Instead of following “the way of the LORD”, I chose my own way and I can assure it was a storm I could have avoided. All the signs were there: the dark clouds, the wind, and the change in barometer. Instead of heading to my refuge to wait it out, I headed straight into the storm. That storm was probably the beginning of wisdom for me. (Job 28:8–And he said to the human race, “The fear of the Lord—that is wisdom, and to shun evil is understanding.”)

Then, there was the storm that was not of my doing. Choices were made by others that changed the course of my life and took me in a completely different direction. That storm is where I learned to stand on the truth of God. Sometimes the weather was so bad I couldn’t see in front of me but God was my lighthouse that led the way. That storm changed the landscape of everything familiar. At the end of that storm, there were people no longer in my life and I realized the great pain of letting go was God’s way of showing me how to let him in. Through that I found a life I didn’t know was possible.

25 When the storm has swept by, the wicked are gone,
but the righteous stand firm forever.

Then there was the one that I thought was a storm, but turned out to be a blessing. Oh yes, while I was going through it, it looked like a storm and I thought I would drown. But truthfully, when it was over, all I could do was marvel at God’s faithfulness. There was a purpose to that storm unlike any of the others. I went into it gripped with fear but THAT one, above all the others, was where I witnessed Jesus rebuke the winds and the waves. I witnessed a miracle!

26 He replied, “You of little faith, why are you so afraid?” Then he got up and rebuked the winds and the waves, and it was completely calm.

As long as I have breath in my body, the opportunity for storms in my life exists. But God has shown me how to weather them. He’s taught me where to go (under his wings), what to do (trust him), and to ride out the storm with him as my captain. I know that he alone is my safe haven.

Heavenly Father, I am so thankful for your faithfulness in my life. I would not be where I am today without your guidance as we passed through some choppy waters. I thought for sure I was going to go under but you always kept my head above water. Forgive me for the times I doubted. In Jesus name, Amen

Cindy (gardnlady)

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Proverbs 1-4; Matthew 6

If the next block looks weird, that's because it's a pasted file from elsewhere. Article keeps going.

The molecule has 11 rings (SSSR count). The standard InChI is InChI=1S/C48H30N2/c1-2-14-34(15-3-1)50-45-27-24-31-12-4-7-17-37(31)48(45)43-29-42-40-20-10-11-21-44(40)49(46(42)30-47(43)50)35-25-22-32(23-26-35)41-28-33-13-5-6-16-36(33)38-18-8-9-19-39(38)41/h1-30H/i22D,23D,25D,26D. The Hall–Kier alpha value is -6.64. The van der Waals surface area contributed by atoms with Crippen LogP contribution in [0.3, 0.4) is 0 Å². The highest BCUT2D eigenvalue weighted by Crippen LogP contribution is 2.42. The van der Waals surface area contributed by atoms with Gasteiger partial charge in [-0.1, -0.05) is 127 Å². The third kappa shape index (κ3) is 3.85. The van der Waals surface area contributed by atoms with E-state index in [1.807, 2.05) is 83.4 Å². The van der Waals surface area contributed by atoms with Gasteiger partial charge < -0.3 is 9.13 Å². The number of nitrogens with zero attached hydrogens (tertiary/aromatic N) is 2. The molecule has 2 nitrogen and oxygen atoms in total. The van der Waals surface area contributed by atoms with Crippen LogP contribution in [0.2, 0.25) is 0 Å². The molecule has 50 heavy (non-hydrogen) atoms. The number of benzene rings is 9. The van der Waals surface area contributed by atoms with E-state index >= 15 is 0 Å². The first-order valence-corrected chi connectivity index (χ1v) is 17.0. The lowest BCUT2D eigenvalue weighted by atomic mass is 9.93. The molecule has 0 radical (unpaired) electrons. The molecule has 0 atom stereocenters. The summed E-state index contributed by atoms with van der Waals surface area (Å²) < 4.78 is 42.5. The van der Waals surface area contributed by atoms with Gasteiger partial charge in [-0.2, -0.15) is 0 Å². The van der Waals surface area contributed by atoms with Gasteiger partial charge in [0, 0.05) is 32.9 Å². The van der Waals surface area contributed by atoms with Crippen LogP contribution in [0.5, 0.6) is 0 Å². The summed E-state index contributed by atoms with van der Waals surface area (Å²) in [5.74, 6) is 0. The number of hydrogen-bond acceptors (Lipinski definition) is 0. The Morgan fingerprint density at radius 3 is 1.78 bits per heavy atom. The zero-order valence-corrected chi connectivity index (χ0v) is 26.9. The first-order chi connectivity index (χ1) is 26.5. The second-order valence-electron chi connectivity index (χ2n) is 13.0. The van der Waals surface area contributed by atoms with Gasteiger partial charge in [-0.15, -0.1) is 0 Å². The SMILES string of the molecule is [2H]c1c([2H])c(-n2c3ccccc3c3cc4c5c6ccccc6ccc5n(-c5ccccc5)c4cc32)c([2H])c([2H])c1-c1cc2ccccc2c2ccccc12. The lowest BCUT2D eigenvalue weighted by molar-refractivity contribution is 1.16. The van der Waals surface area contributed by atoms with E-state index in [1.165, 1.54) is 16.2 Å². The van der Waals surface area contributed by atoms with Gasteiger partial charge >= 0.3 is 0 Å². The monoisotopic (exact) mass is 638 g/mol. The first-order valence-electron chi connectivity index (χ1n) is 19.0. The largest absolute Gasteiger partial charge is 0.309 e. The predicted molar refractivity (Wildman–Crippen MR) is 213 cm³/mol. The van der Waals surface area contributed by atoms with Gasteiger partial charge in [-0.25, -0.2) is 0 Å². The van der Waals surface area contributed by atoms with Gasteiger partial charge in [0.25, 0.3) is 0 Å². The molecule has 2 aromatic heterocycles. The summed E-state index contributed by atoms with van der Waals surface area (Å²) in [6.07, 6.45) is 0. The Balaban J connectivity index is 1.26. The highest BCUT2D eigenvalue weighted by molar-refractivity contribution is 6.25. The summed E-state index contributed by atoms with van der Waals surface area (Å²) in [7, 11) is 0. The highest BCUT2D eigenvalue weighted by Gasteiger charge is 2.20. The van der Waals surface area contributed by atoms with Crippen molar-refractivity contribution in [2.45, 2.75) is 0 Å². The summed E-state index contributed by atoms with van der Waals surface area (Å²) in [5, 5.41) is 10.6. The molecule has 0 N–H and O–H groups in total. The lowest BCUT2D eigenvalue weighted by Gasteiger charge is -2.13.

Matthew 6 is the middle chapter in Jesus’ great Sermon on the Mount. There is almost too much to take in when reading through these three chapters. D Martyn Lloyd Jones, the British theologian, wrote a book on these three chapters. The book is over an inch thick. Just think about what is found in that book that we can’t even take the time here to contemplate.

So what do we take away from this reading today? And that doesn’t even take into account Proverbs 1-4. In fact while reading these passages this week, they sound eerily similar. Two passages of God’s Word separated by many years, yet many good admonitions in living a godly life in the here and now.

What is your daily routine? What’s the first thing you do when you get up in the morning? Do you check email first? Do you read the news? Or do you spend time in God’s Word and prayer? I was watching a video blog by a person I follow in the business world and I believe he is far from a Christ-follower. He let’s nothing from the outside into his mind till he has done his yoga and meditation in the morning. Yet many of us who are Christ-followers are reading our emails, watching/reading the news and then by the time we get around to reading the Bible and prayer we are so distracted we cannot hear what God has for us. Here in Matthew 6 we are told not to worry about tomorrow or one could say anything before spending time with our Lord.

25 “Therefore I tell you, do not be anxious about your life, what you will eat or what you will drink, nor about your body, what you will put on. Is not life more than food, and the body more than clothing? 26 Look at the birds of the air: they neither sow nor reap nor gather into barns, and yet your heavenly Father feeds them. Are you not of more value than they? 27 And which of you by being anxious can add a single hour to his span of life? 28 And why are you anxious about clothing? Consider the lilies of the field, how they grow: they neither toil nor spin, 29 yet I tell you, even Solomon in all his glory was not arrayed like one of these. 30 But if God so clothes the grass of the field, which today is alive and tomorrow is thrown into the oven, will he not much more clothe you, O you of little faith? 31 Therefore do not be anxious, saying, ‘What shall we eat?’ or ‘What shall we drink?’ or ‘What shall we wear?’ 32 For the Gentiles seek after all these things, and your heavenly Father knows that you need them all. 33 But seek first the kingdom of God and his righteousness, and all these things will be added to you.34“Therefore do not be anxious about tomorrow, for tomorrow will be anxious for itself. Sufficient for the day is its own trouble.” (Matthew 6:25-34 [ESV])

I have found that if the first thing I do in the morning is to spend time with God, almost everything else takes care of itself. Worrying and being anxious before your time with God limits His access to your life and mind. It’s like a haze or fog you have already put in front of you. Then you strain to see what He is trying to teach you about Himself and His plans for your life.

Father God thank you for the life-giving power of your Word and presence. Give us the discipline and power to focus on You and You alone at the beginning of each day. We pray this in the wonderful and strong name of Jesus, Amen.